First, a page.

Patient Experiences with Avelumab in Treatment-Naïve Metastatic Merkel Cell Carcinoma: Longitudinal Qualitative Interview Findings from JAVELIN Merkel 200, a Registrational Clinical Trial

Jérémy Lambert, Alexia Marrel, Sandra P. D’Angelo, Melissa A. Burgess, Bartosz Chmielowski, Nicola Fazio, Thilo Gambichler, Jean Jacques Grob, Céleste Lebbé, Caroline Robert, Jeffrey Russell, Gülseren Güzel, Murtuza Bharmal

Research output: Contribution to journalArticlepeer-review

Abstract

Background and Objective: Avelumab is approved for the treatment of metastatic Merkel cell carcinoma, a rare aggressive skin cancer with a poor prognosis. The aim of this qualitative study embedded in a clinical trial was to explore patient experiences while receiving avelumab. Methods: All treatment-naïve patients with metastatic Merkel cell carcinoma entering part B of the phase II, open-label, international, JAVELIN Merkel 200 trial (NCT02155647) were invited to participate in optional semi-structured phone interviews before avelumab administration (baseline) and at weeks 13 and 25. Interviews were conducted by trained professionals, audio-recorded, transcribed and analysed. Key concepts identified at baseline were assessed during follow-up interviews. Results: Twenty-nine patients completed the baseline interview; 19 had at least one follow-up interview. Baseline interviews described the patients’ challenging journeys before being correctly diagnosed with Merkel cell carcinoma, the negative psychological burden of living with a symptomless disease and the hope for avelumab to be a successful therapy. During the trial, most patients reported an increased or continued sense of hope and willingness to fight metastatic Merkel cell carcinoma. Patients who self-reported disease improvement (n = 12) also reported stability or improvement in physical well-being and ability to do daily activities, having more energy, worrying less and being optimistic. Six patients who reported their condition as stable (n = 4) or worsened (n = 3) reported a worsening of physical well-being. Nine patients reported fatigue/tiredness on the day of and after receiving avelumab. Baseline and longitudinal experiences were similar across countries. Conclusions: This study suggests that patients experience perceptible benefits in physical and psychological well-being following treatment success with first-line avelumab in metastatic Merkel cell carcinoma.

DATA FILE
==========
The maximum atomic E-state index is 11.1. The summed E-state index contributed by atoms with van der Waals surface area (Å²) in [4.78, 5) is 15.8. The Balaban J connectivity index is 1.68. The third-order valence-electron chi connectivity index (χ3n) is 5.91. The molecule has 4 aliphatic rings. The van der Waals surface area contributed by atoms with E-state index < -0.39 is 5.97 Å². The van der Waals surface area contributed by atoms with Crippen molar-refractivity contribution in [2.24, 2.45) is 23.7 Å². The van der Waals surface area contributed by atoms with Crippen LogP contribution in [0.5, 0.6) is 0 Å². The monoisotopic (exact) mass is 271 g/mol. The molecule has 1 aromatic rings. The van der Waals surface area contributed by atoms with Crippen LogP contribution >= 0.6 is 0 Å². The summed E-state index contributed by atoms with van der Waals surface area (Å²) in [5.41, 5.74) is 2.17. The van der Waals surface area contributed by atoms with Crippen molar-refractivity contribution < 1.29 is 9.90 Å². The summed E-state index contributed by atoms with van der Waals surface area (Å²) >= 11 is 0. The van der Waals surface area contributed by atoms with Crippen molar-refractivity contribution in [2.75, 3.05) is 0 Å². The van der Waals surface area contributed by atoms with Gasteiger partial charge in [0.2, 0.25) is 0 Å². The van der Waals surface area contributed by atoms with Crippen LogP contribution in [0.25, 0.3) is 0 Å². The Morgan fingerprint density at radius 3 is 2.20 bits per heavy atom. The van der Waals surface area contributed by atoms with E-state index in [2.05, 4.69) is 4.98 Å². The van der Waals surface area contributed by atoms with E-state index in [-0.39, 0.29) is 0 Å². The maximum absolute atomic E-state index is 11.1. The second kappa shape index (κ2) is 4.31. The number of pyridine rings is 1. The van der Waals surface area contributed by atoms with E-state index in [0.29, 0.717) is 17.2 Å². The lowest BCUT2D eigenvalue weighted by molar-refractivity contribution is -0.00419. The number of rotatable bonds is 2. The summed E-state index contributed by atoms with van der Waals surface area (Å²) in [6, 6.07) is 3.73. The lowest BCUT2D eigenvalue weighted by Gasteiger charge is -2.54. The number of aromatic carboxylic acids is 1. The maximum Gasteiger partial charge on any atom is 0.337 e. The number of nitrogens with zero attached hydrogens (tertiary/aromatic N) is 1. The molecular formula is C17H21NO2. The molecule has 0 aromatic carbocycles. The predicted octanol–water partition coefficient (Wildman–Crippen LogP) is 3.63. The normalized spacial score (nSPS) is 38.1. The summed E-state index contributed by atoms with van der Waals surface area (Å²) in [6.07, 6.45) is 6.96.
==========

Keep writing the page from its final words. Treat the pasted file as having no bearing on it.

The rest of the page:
Original languageEnglish
Pages (from-to)457-467
Number of pages11
JournalPatient
Volume13
Issue number4
DOIs
Publication statusPublished - Aug 1 2020

ASJC Scopus subject areas

  • Nursing (miscellaneous)

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